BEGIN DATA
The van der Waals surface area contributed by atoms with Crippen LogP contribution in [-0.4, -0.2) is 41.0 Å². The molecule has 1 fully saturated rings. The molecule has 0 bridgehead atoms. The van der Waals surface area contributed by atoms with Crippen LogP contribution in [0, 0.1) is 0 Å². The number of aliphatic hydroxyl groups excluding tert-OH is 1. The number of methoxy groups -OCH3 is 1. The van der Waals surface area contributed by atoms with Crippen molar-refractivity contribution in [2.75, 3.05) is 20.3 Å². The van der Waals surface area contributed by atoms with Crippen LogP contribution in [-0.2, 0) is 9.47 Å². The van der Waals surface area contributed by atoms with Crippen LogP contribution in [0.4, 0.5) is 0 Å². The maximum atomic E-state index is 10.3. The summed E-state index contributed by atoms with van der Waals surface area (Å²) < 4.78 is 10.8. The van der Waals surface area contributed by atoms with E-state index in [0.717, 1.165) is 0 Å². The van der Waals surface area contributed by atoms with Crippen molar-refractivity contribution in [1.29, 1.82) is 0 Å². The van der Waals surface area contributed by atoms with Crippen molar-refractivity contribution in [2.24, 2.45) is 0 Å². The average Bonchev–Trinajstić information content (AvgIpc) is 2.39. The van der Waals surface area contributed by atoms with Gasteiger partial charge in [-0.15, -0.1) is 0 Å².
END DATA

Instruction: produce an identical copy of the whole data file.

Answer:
The van der Waals surface area contributed by atoms with Crippen LogP contribution in [-0.4, -0.2) is 41.0 Å². The molecule has 1 fully saturated rings. The molecule has 0 bridgehead atoms. The van der Waals surface area contributed by atoms with Crippen LogP contribution in [0, 0.1) is 0 Å². The number of aliphatic hydroxyl groups excluding tert-OH is 1. The number of methoxy groups -OCH3 is 1. The van der Waals surface area contributed by atoms with Crippen molar-refractivity contribution in [2.75, 3.05) is 20.3 Å². The van der Waals surface area contributed by atoms with Crippen LogP contribution in [-0.2, 0) is 9.47 Å². The van der Waals surface area contributed by atoms with Crippen LogP contribution in [0.4, 0.5) is 0 Å². The maximum atomic E-state index is 10.3. The summed E-state index contributed by atoms with van der Waals surface area (Å²) < 4.78 is 10.8. The van der Waals surface area contributed by atoms with E-state index in [0.717, 1.165) is 0 Å². The van der Waals surface area contributed by atoms with Crippen molar-refractivity contribution in [1.29, 1.82) is 0 Å². The van der Waals surface area contributed by atoms with Crippen molar-refractivity contribution in [2.24, 2.45) is 0 Å². The average Bonchev–Trinajstić information content (AvgIpc) is 2.39. The van der Waals surface area contributed by atoms with Gasteiger partial charge in [-0.15, -0.1) is 0 Å².